“The explosions were very strong. Like a volcano is exploding, as if the earth explodes,” she said as she rested on a chair at an evacuation centre on the outskirts of Kyiv.
– Recapture town –
“I write poems and when there are explosions I feel great inspiration.”
Bombardments continued over the last 24 hours in Irpin, as well as other cities around Kyiv, said Ukrainian authorities.
Ukraine’s determined fighters continue to hold back Russia’s far-bigger military on the frontlines, and some units are beginning to snatch back control.
Two people were killed by shelling in the village of Stanislav, close to the city of Kherson, where Ukrainian forces have mounted a counter-offensive.
In an update early Sunday, the Ukrainian General Staff said “the allied forces repulsed seven attacks” and destroyed eight tanks in the Donetsk and Lugansk areas of the Donbas.
The Ukrainian defence ministry said its forces had also recaptured Trostianets, a town near the Russian border that was one of the first to fall under Moscow’s control.
Images published by the ministry showed Ukrainian soldiers and civilians among heavily damaged buildings and what appeared to be abandoned Russian military equipment.
Elsewhere, Russian forces took control of Slavutych, the town where workers at the decommissioned Chernobyl nuclear plant live, briefly detaining the mayor, Ukrainian authorities said.
Residents of the town protested, prompting the Russians to fire shots in the air and lob stun grenades into the crowd, they added.
The International Atomic Energy Agency said it was “closely monitoring the situation” and was concerned about the ability of employees at Chernobyl to rotate and return to their homes to rest.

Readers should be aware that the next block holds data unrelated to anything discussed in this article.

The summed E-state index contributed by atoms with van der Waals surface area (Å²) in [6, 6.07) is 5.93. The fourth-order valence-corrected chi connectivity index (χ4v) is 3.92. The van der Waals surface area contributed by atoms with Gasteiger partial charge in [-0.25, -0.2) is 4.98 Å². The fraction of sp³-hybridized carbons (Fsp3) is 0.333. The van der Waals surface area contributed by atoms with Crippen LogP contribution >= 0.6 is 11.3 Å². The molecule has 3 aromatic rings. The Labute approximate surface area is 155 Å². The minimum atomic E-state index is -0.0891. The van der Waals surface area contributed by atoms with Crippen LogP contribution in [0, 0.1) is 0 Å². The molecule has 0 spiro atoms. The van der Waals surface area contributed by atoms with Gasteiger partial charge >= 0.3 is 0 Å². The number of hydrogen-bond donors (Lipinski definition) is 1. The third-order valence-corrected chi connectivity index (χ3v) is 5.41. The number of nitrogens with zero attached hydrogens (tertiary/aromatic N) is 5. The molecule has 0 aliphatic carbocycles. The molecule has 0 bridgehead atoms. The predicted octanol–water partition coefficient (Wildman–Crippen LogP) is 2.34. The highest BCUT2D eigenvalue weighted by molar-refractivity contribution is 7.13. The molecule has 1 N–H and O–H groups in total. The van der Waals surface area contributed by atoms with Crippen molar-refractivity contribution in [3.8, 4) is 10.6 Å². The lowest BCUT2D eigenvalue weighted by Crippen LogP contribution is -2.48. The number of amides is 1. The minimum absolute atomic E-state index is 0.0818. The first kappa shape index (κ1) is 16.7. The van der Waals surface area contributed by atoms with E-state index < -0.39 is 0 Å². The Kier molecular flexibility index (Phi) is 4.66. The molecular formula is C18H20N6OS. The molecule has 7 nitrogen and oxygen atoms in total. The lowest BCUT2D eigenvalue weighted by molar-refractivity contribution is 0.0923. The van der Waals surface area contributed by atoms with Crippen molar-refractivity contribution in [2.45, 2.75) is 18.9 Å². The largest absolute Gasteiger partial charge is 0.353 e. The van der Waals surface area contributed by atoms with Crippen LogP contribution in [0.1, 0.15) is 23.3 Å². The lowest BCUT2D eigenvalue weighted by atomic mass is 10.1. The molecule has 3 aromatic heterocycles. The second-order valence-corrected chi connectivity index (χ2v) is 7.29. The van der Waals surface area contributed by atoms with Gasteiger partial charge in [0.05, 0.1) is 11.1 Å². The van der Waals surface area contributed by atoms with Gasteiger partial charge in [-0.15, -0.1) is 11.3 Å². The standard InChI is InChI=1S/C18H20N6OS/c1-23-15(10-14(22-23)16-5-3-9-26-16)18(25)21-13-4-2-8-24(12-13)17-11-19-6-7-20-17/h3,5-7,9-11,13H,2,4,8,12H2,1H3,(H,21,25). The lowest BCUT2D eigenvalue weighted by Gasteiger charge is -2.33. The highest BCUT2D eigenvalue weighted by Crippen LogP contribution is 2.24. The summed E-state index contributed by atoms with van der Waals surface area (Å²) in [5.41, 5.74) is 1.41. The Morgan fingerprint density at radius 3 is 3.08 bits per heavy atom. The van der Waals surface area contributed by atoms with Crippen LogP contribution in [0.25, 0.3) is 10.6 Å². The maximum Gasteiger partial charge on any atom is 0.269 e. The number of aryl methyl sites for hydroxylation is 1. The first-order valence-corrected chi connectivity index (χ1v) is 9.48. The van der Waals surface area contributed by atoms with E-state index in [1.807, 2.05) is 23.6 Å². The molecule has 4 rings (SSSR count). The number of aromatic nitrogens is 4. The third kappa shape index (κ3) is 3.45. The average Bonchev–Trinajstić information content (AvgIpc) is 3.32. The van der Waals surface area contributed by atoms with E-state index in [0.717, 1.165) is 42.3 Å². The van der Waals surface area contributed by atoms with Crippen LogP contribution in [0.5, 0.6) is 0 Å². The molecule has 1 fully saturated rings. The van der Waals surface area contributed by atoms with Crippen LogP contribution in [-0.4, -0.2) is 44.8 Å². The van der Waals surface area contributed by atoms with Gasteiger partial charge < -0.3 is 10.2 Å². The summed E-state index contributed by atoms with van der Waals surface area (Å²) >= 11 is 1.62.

– ‘One percent’ –
“There has been no staff rotation at the NPP for nearly a week now,” the IAEA said.
Russia’s army, which Western analysts said appeared bogged down by tactical, communications and logistics problems, had suggested on Friday it would shift its concentration to eastern Ukraine.
But Biden had cast doubt, saying he was “not sure” Moscow has indeed changed its objectives.
Biden, who was winding up a whirlwind visit to Poland after holding a series of urgent summits in Brussels with Western allies, met key Ukrainian cabinet ministers on Saturday.
In a possible shift on a plan to transfer Soviet-era fighter jets from Poland to Kyiv to boost Ukraine’s firepower in the skies — rejected last month by the Pentagon as too “high risk” — Foreign Minister Dmytro Kuleba said the United States now did not object.
“As far as we can conclude, the ball is now on the Polish side,” Kuleba said in written comments to AFP after the meeting.
In a video address, Zelensky reiterated a call for planes while urging allies to supply Ukraine with more weapons.
“We need more ammunition. We need it to protect not only Ukraine but other Eastern European countries that Russia threatened to invade,” he said.
“During the meeting… with our American colleagues in Poland, we made it clear again,” he said.
“What is NATO is doing? Is it being run by Russia? What are they waiting for? It’s been 31 days. We are only asking for 1% of what NATO has, nothing more.”